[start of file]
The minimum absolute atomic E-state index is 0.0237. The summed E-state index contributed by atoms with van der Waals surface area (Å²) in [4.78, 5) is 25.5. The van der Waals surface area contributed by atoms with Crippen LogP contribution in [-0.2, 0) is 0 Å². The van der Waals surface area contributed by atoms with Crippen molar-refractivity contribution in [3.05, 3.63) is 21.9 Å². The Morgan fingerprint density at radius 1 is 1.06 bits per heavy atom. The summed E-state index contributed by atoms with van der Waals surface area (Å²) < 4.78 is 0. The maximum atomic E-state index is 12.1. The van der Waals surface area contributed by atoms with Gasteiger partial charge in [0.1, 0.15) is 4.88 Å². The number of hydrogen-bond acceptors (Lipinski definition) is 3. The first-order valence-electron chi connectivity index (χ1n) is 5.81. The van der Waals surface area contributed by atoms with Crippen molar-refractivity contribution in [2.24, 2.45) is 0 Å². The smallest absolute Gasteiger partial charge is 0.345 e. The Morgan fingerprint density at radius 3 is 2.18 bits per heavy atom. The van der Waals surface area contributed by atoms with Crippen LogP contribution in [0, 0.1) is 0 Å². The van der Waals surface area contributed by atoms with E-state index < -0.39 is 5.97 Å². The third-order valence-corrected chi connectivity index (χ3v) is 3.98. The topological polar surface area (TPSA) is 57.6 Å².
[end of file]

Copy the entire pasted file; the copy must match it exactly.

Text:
The minimum absolute atomic E-state index is 0.0237. The summed E-state index contributed by atoms with van der Waals surface area (Å²) in [4.78, 5) is 25.5. The van der Waals surface area contributed by atoms with Crippen LogP contribution in [-0.2, 0) is 0 Å². The van der Waals surface area contributed by atoms with Crippen molar-refractivity contribution in [3.05, 3.63) is 21.9 Å². The Morgan fingerprint density at radius 1 is 1.06 bits per heavy atom. The summed E-state index contributed by atoms with van der Waals surface area (Å²) < 4.78 is 0. The maximum atomic E-state index is 12.1. The van der Waals surface area contributed by atoms with Gasteiger partial charge in [0.1, 0.15) is 4.88 Å². The number of hydrogen-bond acceptors (Lipinski definition) is 3. The first-order valence-electron chi connectivity index (χ1n) is 5.81. The van der Waals surface area contributed by atoms with Crippen molar-refractivity contribution in [2.24, 2.45) is 0 Å². The smallest absolute Gasteiger partial charge is 0.345 e. The Morgan fingerprint density at radius 3 is 2.18 bits per heavy atom. The van der Waals surface area contributed by atoms with Crippen LogP contribution in [0, 0.1) is 0 Å². The van der Waals surface area contributed by atoms with E-state index < -0.39 is 5.97 Å². The third-order valence-corrected chi connectivity index (χ3v) is 3.98. The topological polar surface area (TPSA) is 57.6 Å².